Arch Stanton Guest Post: Introduction to Metal

One of my life’s biggest laments is that I am forced to trawl music blogs for good metal music. You see, none of my friends are cool enough to listen to the metal genre and save me from being forced to read idiots complain about music on their blogs. Today, this idiot is going to EDUCATE about music on his blog, in the hopes that maybe he could entice some people into giving metal a chance.


I understand the reluctance to listening to metal: the obscene amounts of leather outfits, Cookie Monster-vocals, vulgar cover art, band names and song titles/lyrics (cough cough Cannibal Corpse), and a musicality many people would politely refer to as “four douche bags in black t-shirts who can’t play their instruments”. All of these are very fair assumptions and concerns; as I mentioned, I have been subjected to the taint of the metal scene in searching for bands who actually put some effort into learning their instruments or finding a vocalist who doesn’t hate his dad.  This primer hopes to show you some metal bands who still embody metal with singers you can understand with the throbbing guitar riffs that make metal so goddamn awesome.

I took some of my favorite bands and broke them into three different categories – beginner, intermediate, and advanced – so you can dabble to your comfort level, and so I can talk about my favorite songs. No one said this wouldn’t be self-indulgent. The best metal balances a fine line between “fucking awesome” and “this is so corny” – your breakdowns and solos better make up for extended lyrics about love-making orcs. I will point out the corniest shit so you can see metal is not nearly as intense as these dorks tend to imagine themselves as.
(Note to anyone who happens to stumble across this looking to claim ‘THESE AREN’T REAL METAL BANDS, THEY’RE SLUDGE/STONER/GRIND’ – just fuck right off. This is why no one likes metal fans. They argue endlessly about the classification of a band versus, ya know, appreciating them. This is a second reason I don’t have any other fans who like metal – metalheads tend to be the most obnoxious people.)
BEGINNER: These bands each feature relatively crisp vocals and heavy-but-not-alienating riffs and rhythms. Most of these bands have a pretty straight delineation from Black Sabbath, so heavy chords, but not especially fast or oppressive. When I run very, very slowly, these bands are my go-to because the tempo is steady and predictable. In other words, these are metal bands you can get stoned and listen to.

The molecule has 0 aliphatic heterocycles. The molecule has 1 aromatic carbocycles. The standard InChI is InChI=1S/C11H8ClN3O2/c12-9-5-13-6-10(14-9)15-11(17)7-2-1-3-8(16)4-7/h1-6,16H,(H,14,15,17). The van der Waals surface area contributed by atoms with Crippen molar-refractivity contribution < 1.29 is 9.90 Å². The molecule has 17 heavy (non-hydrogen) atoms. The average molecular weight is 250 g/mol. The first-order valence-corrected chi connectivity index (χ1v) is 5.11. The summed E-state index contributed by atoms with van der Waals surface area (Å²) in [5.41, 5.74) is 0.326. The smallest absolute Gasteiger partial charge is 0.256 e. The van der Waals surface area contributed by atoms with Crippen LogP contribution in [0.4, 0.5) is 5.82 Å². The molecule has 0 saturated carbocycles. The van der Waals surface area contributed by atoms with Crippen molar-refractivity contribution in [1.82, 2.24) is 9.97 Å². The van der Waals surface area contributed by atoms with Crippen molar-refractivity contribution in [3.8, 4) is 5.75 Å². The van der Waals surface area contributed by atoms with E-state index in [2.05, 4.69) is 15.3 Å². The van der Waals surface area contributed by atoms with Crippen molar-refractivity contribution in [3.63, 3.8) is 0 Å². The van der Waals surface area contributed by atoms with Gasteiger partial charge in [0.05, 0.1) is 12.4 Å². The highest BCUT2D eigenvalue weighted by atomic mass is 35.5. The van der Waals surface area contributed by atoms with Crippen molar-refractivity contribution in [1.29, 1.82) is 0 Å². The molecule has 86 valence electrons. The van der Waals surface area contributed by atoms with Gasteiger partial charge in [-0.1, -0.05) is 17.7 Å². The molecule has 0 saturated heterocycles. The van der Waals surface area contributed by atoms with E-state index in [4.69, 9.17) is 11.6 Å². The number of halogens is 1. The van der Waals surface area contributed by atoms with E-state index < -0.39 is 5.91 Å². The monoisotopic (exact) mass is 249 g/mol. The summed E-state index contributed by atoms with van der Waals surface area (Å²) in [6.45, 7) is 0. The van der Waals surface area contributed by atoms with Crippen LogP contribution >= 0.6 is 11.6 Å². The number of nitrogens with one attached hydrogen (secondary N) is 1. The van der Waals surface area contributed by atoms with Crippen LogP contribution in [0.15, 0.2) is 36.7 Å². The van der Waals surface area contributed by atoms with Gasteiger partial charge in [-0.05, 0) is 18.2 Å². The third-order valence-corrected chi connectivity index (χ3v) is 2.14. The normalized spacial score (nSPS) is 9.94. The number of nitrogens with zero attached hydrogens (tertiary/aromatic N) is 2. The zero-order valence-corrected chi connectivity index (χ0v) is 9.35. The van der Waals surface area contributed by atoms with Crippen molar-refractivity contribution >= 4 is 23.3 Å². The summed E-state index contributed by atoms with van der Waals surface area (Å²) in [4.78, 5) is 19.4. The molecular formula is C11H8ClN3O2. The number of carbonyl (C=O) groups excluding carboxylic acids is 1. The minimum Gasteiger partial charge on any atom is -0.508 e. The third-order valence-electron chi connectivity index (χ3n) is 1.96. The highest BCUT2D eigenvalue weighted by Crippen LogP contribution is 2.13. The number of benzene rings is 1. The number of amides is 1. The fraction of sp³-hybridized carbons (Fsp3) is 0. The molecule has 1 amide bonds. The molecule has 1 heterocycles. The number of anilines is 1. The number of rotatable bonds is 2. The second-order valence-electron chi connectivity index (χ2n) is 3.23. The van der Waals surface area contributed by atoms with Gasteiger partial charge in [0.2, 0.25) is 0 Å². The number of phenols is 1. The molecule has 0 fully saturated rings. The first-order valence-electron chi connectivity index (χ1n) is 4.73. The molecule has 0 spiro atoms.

The Sword: From Austin, TX, these guys sing a lot about Norse mythology, which was pretty cheesy until Thor became the guidepost for best Marvel movies, and now Norse mythology is cool! Their bass lines are not the most oppressive on this list, nor are their drums the most overwhelming, or the guitars fiercely intimidating, but all together they have a heavy groove-based style that real geeks me out. They are a direct descendant of Black Sabbath — the music video for “How Heavy This Axe” is a… parody? homage? to Black Sabbath’s “Paranoid” video from the 70’s to a T. But check out “Lament for the Aurochs’ from Age of Winters ( — look at that cheesy-ass French art-noveau style album work! I love it so much.
Torche: I first checked out Torche because I saw a review of their album Harmonicraft called them “bubble gum metal,” and if that description doesn’t fascinate you, well, you probably don’t like metal that much. Or bubble gum. I don’t know your business. It’s hard to describe why that tag fits – soaring guitar riffs that butt up against bass lines designed to pull you into the earth. If you check out Torche, make sure you put your speakers/headphones to maximum-bass, because these guys really embrace the “it goes to eleven” of bass. You will feel it in bones, and that is rad as hell. The vocals for Torche tickle me, because I always imagine lead singer Steve Brooks standing like six feet from the mic as he sings like he’s trying to project to the International Space Station. I saw them live, and that’s pretty much exactly what he does. Listen to “Loose Men” off the Restarter album (, but really the Harmonicraft album is top-to-bottom nearly perfect and worth listening to.
Baroness: I would describe Baroness’ sound as naturistic. I know that’s not a word, but it all feels very natural and the type of shit I would listen to on a beautiful spring afternoon walking through a field of blossoming flowers, but like, with a metal band singing about Sherman’s March. We’ll call it ‘vernalcular’, as in ‘vernal equinox’. Roll with it. Baroness’ lead man Jonathan Dyer Baizley’s voice is so great – he’s one of the few who actually kind of sing in different octaves, and he manages to convey real emotion in these songs in way most others on this list can’t. Besides “mad” obviously, they all do that one pretty well. My favorite song of theirs is “Take My Bones Away” due to the coordinated, cresting guitars in the solo, but I would recommend “If I Have to Wake Up (Would You Stop the Rain?)” ( — it manages to be heartrendingly sad but mixed with an optimism. Gives me chills every time I hear it.
Red Fang: Where Baroness is sincere and elegant, Red Fang is the polar opposite. My favorite song of theirs, “Prehistoric Dog” ( opens with the lines “dogs that howl from outer space” in a music video where they shotgun tallboys and yell at guys LARP-ing in a park. I recommend you watch this video if only merely for the armor made out of empty beer cans. Do not confuse the full awareness of their corniest distract you from the riffs — these dudes bang. Sharp, plodding rifts are the big takeaway here, not that they made a music video devotion to the movie Predator.
INTERMEDIATE: We’re getting to heavier riffs and more growling vocals, but still relatively accessible compared to the depths of the metal genre. I think someone new to the genre can find a lot to appreciate here — I really never fully got into the genre until listening to Mastodon. On that note…